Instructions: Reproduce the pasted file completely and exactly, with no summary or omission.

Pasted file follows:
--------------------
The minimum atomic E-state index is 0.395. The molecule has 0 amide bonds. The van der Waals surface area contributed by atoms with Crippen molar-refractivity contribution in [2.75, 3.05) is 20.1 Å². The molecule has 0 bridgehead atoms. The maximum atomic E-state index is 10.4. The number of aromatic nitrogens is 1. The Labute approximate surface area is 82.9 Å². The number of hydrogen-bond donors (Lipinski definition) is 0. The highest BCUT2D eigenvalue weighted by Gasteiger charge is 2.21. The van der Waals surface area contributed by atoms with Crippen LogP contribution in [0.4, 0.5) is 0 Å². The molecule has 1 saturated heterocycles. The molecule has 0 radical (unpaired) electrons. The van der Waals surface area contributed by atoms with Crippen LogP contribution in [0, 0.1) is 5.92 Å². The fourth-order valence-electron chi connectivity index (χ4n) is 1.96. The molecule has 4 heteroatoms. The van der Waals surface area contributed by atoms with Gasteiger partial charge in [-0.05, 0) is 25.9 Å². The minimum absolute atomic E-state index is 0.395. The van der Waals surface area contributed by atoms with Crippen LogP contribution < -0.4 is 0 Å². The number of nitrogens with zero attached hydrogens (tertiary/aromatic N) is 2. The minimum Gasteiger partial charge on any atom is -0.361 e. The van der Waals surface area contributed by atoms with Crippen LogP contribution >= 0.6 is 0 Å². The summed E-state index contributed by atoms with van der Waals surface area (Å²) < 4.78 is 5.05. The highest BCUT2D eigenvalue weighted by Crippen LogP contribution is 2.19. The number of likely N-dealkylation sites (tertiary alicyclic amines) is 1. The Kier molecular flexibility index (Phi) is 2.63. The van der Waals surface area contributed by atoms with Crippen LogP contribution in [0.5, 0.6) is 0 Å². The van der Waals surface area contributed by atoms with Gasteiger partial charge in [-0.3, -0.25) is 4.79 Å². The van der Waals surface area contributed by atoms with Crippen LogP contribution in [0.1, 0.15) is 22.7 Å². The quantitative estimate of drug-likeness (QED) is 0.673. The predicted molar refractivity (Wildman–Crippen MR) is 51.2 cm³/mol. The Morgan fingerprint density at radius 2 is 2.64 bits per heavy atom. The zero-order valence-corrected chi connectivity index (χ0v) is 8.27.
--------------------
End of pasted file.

The minimum atomic E-state index is 0.395. The molecule has 0 amide bonds. The van der Waals surface area contributed by atoms with Crippen molar-refractivity contribution in [2.75, 3.05) is 20.1 Å². The molecule has 0 bridgehead atoms. The maximum atomic E-state index is 10.4. The number of aromatic nitrogens is 1. The Labute approximate surface area is 82.9 Å². The number of hydrogen-bond donors (Lipinski definition) is 0. The highest BCUT2D eigenvalue weighted by Gasteiger charge is 2.21. The van der Waals surface area contributed by atoms with Crippen LogP contribution in [0.4, 0.5) is 0 Å². The molecule has 1 saturated heterocycles. The molecule has 0 radical (unpaired) electrons. The van der Waals surface area contributed by atoms with Crippen LogP contribution in [0, 0.1) is 5.92 Å². The fourth-order valence-electron chi connectivity index (χ4n) is 1.96. The molecule has 4 heteroatoms. The van der Waals surface area contributed by atoms with Gasteiger partial charge in [-0.05, 0) is 25.9 Å². The minimum absolute atomic E-state index is 0.395. The van der Waals surface area contributed by atoms with Crippen LogP contribution < -0.4 is 0 Å². The number of nitrogens with zero attached hydrogens (tertiary/aromatic N) is 2. The minimum Gasteiger partial charge on any atom is -0.361 e. The van der Waals surface area contributed by atoms with Crippen LogP contribution >= 0.6 is 0 Å². The summed E-state index contributed by atoms with van der Waals surface area (Å²) < 4.78 is 5.05. The highest BCUT2D eigenvalue weighted by Crippen LogP contribution is 2.19. The number of likely N-dealkylation sites (tertiary alicyclic amines) is 1. The Kier molecular flexibility index (Phi) is 2.63. The van der Waals surface area contributed by atoms with Crippen LogP contribution in [0.5, 0.6) is 0 Å². The van der Waals surface area contributed by atoms with Gasteiger partial charge in [-0.3, -0.25) is 4.79 Å². The van der Waals surface area contributed by atoms with Crippen LogP contribution in [0.1, 0.15) is 22.7 Å². The quantitative estimate of drug-likeness (QED) is 0.673. The predicted molar refractivity (Wildman–Crippen MR) is 51.2 cm³/mol. The Morgan fingerprint density at radius 2 is 2.64 bits per heavy atom. The zero-order valence-corrected chi connectivity index (χ0v) is 8.27.